The price of corn began its relentless rise in the fall of 2006, and since then, the broiler chicken industry alone has had to spend an extra $22.5 billion in higher feed costs, Welch said, putting companies under severe financial stress, pushing some out of business, and causing most others to reduce production.

Welch said Congress should change “the rules of the game” to permit animal agriculture producers to compete more fairly for the limited supplies of corn expected over the next few years.

“Included in this effort must be a ‘safety valve’ to adjust the Renewable Fuels Standard (the ethanol mandate) when there is a shortfall in corn supplies,” Welch said. “In addition, a plan should be implemented to allow a reasonable number of good, productive cropland acres to opt out of the Conservation Reserve Program (CRP) on a penalty-free basis.”

The CRP pays farmers to take cropland out of production, which Welch said is a vestige of the traditional federal “policy of abundance” in agriculture. According to a report from the Farm Foundation, the existing policy is “designed to reduce supply, restrict land use and increase demand to help increase and stabilize farm incomes.”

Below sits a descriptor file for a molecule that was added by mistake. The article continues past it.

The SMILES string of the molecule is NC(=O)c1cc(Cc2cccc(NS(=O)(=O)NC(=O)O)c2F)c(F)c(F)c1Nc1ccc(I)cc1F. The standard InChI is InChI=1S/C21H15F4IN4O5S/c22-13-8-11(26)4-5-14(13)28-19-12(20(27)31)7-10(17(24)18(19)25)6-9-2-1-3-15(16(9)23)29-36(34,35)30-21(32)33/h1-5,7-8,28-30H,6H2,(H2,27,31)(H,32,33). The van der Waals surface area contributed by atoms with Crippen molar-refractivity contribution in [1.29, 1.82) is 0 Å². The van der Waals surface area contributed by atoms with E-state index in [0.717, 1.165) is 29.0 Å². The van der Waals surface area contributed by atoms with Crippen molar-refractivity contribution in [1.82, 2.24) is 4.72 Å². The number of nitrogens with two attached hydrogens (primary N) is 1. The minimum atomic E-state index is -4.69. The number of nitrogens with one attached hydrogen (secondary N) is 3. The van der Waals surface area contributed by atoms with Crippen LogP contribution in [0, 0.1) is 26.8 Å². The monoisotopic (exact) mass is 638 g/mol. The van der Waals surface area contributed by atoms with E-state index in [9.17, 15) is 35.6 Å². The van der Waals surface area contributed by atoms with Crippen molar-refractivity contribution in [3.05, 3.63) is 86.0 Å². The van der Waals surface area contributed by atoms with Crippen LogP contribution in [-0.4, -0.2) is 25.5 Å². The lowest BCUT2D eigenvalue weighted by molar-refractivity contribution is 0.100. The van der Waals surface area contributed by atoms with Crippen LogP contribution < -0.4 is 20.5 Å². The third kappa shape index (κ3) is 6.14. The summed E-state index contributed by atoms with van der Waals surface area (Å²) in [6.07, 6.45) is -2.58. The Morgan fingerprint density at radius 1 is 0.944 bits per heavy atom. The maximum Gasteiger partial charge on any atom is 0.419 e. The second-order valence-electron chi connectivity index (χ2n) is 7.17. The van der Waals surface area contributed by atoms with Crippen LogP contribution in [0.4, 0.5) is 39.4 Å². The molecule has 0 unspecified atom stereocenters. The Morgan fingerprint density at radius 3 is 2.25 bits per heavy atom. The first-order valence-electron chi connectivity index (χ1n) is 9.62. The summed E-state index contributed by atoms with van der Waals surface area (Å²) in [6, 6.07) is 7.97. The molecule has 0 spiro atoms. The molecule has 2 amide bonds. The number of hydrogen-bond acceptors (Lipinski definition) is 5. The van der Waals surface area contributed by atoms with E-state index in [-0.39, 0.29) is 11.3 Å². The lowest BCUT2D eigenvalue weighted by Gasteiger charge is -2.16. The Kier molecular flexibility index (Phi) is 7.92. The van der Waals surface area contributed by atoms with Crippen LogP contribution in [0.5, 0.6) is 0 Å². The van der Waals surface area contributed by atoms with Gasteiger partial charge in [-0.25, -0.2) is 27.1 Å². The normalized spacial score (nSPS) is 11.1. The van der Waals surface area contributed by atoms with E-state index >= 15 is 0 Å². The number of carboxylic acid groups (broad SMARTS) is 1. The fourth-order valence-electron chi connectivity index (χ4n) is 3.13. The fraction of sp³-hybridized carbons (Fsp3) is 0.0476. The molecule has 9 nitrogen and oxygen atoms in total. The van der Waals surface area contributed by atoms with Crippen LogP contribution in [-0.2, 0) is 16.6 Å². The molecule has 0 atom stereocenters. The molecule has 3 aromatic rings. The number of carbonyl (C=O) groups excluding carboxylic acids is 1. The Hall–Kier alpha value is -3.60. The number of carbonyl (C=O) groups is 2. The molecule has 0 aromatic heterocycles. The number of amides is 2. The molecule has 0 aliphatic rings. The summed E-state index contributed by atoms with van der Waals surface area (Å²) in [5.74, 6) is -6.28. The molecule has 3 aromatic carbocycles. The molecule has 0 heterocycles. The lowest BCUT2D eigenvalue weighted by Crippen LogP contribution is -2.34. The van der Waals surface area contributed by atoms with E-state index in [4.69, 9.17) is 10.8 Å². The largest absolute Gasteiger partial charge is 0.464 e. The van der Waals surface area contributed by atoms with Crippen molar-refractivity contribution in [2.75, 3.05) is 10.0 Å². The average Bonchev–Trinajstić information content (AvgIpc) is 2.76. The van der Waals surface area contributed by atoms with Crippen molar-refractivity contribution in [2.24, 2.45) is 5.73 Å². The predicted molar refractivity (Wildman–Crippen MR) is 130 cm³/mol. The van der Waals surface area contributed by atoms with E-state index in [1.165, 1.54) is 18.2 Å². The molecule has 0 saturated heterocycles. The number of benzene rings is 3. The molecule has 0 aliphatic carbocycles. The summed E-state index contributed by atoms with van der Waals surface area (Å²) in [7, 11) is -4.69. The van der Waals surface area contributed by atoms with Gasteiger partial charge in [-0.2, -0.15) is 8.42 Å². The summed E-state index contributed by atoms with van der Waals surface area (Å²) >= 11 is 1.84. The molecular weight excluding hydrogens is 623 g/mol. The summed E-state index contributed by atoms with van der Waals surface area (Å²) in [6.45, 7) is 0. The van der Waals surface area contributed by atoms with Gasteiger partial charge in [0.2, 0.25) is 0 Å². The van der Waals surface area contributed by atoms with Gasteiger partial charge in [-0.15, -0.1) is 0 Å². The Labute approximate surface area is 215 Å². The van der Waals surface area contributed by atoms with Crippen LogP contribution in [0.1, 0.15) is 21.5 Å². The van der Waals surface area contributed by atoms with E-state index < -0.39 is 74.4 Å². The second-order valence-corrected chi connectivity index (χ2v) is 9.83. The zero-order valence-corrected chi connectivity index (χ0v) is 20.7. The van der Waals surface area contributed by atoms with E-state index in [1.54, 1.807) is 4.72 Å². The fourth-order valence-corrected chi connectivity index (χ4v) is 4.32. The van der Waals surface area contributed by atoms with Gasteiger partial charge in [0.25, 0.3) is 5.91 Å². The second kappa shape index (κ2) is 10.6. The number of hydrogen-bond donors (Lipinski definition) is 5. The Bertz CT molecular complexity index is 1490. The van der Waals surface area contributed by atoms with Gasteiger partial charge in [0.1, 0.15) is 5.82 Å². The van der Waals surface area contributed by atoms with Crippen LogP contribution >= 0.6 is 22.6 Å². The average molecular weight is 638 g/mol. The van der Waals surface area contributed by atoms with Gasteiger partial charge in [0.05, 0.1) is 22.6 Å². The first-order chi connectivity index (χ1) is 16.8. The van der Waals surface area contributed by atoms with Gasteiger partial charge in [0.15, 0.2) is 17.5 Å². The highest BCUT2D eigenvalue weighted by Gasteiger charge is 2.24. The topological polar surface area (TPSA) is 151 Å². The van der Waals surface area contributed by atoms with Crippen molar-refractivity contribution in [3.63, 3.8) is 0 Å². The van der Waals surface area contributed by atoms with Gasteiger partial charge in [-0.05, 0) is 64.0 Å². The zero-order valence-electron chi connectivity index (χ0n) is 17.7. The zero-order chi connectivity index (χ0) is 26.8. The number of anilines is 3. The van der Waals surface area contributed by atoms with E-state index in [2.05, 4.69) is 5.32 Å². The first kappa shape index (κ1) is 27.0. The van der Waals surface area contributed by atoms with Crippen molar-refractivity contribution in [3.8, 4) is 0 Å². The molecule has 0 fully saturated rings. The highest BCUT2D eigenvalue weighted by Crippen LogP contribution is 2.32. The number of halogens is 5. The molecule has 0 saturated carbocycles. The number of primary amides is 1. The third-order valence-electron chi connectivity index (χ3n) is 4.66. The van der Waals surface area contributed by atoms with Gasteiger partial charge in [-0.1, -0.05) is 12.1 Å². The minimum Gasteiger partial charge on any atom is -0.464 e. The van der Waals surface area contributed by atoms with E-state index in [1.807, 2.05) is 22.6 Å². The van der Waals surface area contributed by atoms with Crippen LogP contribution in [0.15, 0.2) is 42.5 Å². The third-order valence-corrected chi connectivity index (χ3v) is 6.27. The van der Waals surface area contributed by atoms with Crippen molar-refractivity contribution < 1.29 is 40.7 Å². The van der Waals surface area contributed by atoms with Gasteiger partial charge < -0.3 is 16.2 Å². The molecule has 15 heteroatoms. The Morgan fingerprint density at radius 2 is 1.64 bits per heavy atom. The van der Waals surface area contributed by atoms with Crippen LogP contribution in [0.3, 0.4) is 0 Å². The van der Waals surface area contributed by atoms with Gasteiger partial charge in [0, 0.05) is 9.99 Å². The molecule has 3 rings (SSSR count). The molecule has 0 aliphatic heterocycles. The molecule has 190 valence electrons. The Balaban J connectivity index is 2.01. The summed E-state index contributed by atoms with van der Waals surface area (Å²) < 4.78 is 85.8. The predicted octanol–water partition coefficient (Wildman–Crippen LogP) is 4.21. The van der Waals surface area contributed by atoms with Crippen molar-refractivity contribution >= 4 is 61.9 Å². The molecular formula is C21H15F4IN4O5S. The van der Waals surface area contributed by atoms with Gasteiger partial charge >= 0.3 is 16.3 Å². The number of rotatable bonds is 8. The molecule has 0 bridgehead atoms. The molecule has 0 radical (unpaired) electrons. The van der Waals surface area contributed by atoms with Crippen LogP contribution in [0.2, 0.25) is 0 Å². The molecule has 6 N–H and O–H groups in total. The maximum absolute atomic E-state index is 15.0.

“That policy was developed because the United States has generally been blessed with the ability to produce more than could be consumed at profitable prices for producers,” the Farm Foundation report said. “A shift to a ‘policy of shortage’ would emphasize programs that stimulate supply and do not subsidize demand with taxpayer funds or political mandates.”

“I ask this Committee to support this well-reasoned conclusion of the report,” Welch said.

The National Chicken Council represents integrated chicken producer-processors, the companies that produce, process and market chickens and chicken products. Member companies of NCC account for more than 95 percent of the chicken sold in the United States.

“Contagion” Movie is More Fiction Than Science

September 7, 2011

A review by Richard L. Lobb
National Chicken Council

The new movie “Contagion” had its Washington preview screening Tuesday night (Sept. 6). The good news is that the disease is NOT bird flu and is not spread by birds. It seems to be some sort of influenza/encephalitis that combines a pig virus with a bat virus. It is dubbed MEV-1 and and is said to have been created when “the wrong pig met up with the wrong bat.”

At the very end, it turns out Gwyneth Paltrow got it from the chef who got blood and saliva on his hands from a pig that got it from the bats when the bats were disturbed by the bulldozers at the factory groundbreaking that Gwyneth Paltrow was in China to attend. Capitalism causes all kinds of problems, you see.